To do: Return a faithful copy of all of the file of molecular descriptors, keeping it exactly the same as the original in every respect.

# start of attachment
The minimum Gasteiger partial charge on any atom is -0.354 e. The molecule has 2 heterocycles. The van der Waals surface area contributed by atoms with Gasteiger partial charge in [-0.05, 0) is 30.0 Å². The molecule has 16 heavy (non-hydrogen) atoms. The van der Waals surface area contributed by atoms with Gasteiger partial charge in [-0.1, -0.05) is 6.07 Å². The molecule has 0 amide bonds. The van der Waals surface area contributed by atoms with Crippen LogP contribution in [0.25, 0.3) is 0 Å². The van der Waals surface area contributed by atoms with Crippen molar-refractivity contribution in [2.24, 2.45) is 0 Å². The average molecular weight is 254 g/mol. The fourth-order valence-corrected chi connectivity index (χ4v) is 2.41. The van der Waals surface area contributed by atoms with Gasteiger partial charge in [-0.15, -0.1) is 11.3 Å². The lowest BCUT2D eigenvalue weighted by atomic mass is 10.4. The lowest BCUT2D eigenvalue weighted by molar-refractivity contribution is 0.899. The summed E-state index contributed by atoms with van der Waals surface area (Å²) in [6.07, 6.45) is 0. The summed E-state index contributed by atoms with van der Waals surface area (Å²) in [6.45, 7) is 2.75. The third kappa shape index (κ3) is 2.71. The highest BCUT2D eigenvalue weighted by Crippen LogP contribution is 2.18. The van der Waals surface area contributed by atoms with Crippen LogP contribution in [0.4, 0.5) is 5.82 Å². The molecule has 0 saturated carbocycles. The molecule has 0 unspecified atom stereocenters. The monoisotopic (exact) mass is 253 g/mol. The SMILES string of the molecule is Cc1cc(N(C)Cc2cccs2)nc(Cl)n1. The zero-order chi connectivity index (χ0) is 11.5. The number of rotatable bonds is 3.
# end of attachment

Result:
The minimum Gasteiger partial charge on any atom is -0.354 e. The molecule has 2 heterocycles. The van der Waals surface area contributed by atoms with Gasteiger partial charge in [-0.05, 0) is 30.0 Å². The molecule has 16 heavy (non-hydrogen) atoms. The van der Waals surface area contributed by atoms with Gasteiger partial charge in [-0.1, -0.05) is 6.07 Å². The molecule has 0 amide bonds. The van der Waals surface area contributed by atoms with Crippen LogP contribution in [0.25, 0.3) is 0 Å². The van der Waals surface area contributed by atoms with Crippen molar-refractivity contribution in [2.24, 2.45) is 0 Å². The average molecular weight is 254 g/mol. The fourth-order valence-corrected chi connectivity index (χ4v) is 2.41. The van der Waals surface area contributed by atoms with Gasteiger partial charge in [-0.15, -0.1) is 11.3 Å². The lowest BCUT2D eigenvalue weighted by atomic mass is 10.4. The lowest BCUT2D eigenvalue weighted by molar-refractivity contribution is 0.899. The summed E-state index contributed by atoms with van der Waals surface area (Å²) in [6.07, 6.45) is 0. The summed E-state index contributed by atoms with van der Waals surface area (Å²) in [6.45, 7) is 2.75. The third kappa shape index (κ3) is 2.71. The highest BCUT2D eigenvalue weighted by Crippen LogP contribution is 2.18. The van der Waals surface area contributed by atoms with Crippen LogP contribution in [0.4, 0.5) is 5.82 Å². The molecule has 0 saturated carbocycles. The molecule has 0 unspecified atom stereocenters. The monoisotopic (exact) mass is 253 g/mol. The SMILES string of the molecule is Cc1cc(N(C)Cc2cccs2)nc(Cl)n1. The zero-order chi connectivity index (χ0) is 11.5. The number of rotatable bonds is 3.